Pondering The Economic Significance Of Aggregated Price Indices

Blair Fix wrote an interesting article “The Truth About Inflation.” There is a lot of material in there, which overlaps some of my thinking that would go into a section of my inflation primer. One key observation is that variance in price changes for individual items swamps the change in the aggregate CPI. I ran into a comment that “everybody knows” about variance in CPI components, but this points to the problem that conventional approaches to macro have a theoretical blind spot — what if aggregate CPI is not economically meaningful because we are literally and figuratively adding up apples and oranges?

Monday, November 22, 2021

Interest Rate Policy Versus Alternatives

One of the ongoing arguments about Modern Monetary Theory (MMT) that I run across is the general disdain for monetary policy among MMT proponents. (At one extreme, Warren Mosler argues that interest rate policy works in a way that is backwards versus the consensus.)

Thursday, November 18, 2021

Doing Agent-Based Modelling...

I am currently working on adding functionality to my Python agent-based model framework, so no other article from me this week.

I set up a Patreon to support my Python projects, and the agent-based model is the current focus. I wrote a few small pieces this week discussing recent work: here and here.

Monday, November 15, 2021

The Great Inflation Scare Of 2021 (Or Not...)

Chart: 5-/5-Year TIPS Breakeven Inflation Rate

We had a blowout CPI print in the United States last week, which I probably should have discussed. Unfortunately for my writing productivity, I had some consulting work going as well as visiting family, so I did not have time to dig.

Since then, large numbers of electrons were spilled online discussing the inflation outlook. As I doubt that I will add any details that are novel at this point, I have decided to bow out of that discussion. Instead, I will just offer a few generic observations.

The first thing to note is that forward breakeven inflation rates (as calculated by the Federal Reserve) have risen since the pandemic lows — but are still not above the levels seen in the early 2010s. (As a technical note, one might be able to fine tune breakeven inflation calculations with access to security-level data. But the Fed H.15 data is perfectly adequate for a big picture chart like the one above.)

We need to use forward inflation since everybody accepts that there will be a run of punchy inflation data over the coming months. How long the “punchiness” lasts is the topic of heated debate. As a non-forecaster, I am staying out of that debate. That said, the TIPS market indicates that the punchiness subsides within 5 years. Say what you want, that is not exactly a secular shift in inflation pricing.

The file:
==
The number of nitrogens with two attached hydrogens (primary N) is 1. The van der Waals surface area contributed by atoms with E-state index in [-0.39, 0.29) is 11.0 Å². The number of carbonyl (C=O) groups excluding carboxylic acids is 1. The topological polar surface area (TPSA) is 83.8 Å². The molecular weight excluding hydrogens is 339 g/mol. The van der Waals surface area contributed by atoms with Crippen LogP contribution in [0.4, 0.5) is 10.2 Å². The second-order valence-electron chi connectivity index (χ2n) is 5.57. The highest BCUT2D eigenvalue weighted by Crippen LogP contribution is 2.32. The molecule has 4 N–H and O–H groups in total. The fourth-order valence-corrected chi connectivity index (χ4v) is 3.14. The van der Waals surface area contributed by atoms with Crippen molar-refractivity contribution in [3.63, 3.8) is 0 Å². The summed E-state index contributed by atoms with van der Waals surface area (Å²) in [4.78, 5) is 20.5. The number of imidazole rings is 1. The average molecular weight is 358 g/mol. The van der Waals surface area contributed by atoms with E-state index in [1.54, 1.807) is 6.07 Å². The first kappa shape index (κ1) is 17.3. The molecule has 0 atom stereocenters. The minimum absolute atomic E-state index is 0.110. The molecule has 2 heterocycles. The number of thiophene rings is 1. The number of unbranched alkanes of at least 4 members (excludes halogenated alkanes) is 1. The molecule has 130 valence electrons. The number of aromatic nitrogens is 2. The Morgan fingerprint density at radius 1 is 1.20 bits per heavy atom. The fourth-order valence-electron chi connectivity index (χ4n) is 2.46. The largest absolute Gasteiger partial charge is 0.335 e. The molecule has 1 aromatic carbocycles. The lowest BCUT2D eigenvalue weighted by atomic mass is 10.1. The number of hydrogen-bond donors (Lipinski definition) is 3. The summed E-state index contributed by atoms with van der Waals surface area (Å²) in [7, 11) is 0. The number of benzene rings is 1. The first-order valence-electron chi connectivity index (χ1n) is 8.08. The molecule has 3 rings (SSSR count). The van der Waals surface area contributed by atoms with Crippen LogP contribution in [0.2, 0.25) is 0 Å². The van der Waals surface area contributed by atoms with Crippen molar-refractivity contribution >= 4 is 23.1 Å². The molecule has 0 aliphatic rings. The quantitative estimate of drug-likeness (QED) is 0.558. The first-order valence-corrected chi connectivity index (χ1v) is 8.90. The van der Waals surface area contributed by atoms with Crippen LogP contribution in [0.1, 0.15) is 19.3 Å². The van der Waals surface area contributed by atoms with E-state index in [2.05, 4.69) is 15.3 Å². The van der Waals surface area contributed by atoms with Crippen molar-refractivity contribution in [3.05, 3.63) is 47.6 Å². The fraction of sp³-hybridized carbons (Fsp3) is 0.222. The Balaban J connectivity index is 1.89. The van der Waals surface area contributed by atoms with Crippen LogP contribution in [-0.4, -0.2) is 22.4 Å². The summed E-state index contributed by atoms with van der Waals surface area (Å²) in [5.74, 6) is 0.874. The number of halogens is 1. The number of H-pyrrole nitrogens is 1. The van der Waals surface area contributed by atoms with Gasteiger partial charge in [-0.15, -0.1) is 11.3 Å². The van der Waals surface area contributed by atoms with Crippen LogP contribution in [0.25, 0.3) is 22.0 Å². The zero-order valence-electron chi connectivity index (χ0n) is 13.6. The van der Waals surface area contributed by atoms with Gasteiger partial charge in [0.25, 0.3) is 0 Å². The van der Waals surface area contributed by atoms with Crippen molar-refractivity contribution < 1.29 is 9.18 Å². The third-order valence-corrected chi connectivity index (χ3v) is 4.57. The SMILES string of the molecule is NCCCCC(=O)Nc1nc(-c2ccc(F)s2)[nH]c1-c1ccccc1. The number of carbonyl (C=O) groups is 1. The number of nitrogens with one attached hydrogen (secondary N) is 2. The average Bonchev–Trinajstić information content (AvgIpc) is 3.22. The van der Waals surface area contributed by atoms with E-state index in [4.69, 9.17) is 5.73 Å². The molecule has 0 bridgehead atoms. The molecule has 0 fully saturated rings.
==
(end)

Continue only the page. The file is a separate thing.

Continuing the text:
Could technicals influence the forward? Sure. The problem is that the most important technical is the demand for inflation protection by the private sector, which is really only counter-balanced by TIPS supply. If people were really worried about inflation, they would be bidding up protection versus fair value — the breakeven ought to be biased higher versus “true” expectations. If that were the case, then the “true” expectations are not elevated relative to “target” (which is vaguely defined at this point).

So unless we are convinced the market is wrong — and it could be (you pays your money, you takes your chances) — the inflation story is just about the timing of “transitory.” Even without digging into data, it seems clear to me that we need to get the flurry of holiday spending out of the way before we can see what the underlying supply chain status looks like.

The other angle is wage inflation. I think we have seen some unsustainable business models based on the availability of desperate workers, and/or hoodwinking people who were unable to account for depreciation into being “contractors” have finally hit the end of their sustainability. Such business are going to face higher wage costs. It remains to be seen whether this is a one-off shift, or sustains itself.

In any event, I hope to return to my inflation manuscript later this week. My feeling is that it will make sense to hold off finishing the book until after we see the backside of this inflation wave (or not), so if I get the bulk of the text sketched out, I will then let the text rest for some months.

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(c) Brian Romanchuk 2021

Tuesday, November 9, 2021

Understanding Long End Inversion

I have seen a certain amount of chatter about inversions of the long end (or ultra-long end) of the Treasury curve. I do not have enough information to offer definitive conclusions on recent market action, but in the article I explain why I view a 20-/30-year inversion is not comparable to a 2-/10-year inversion.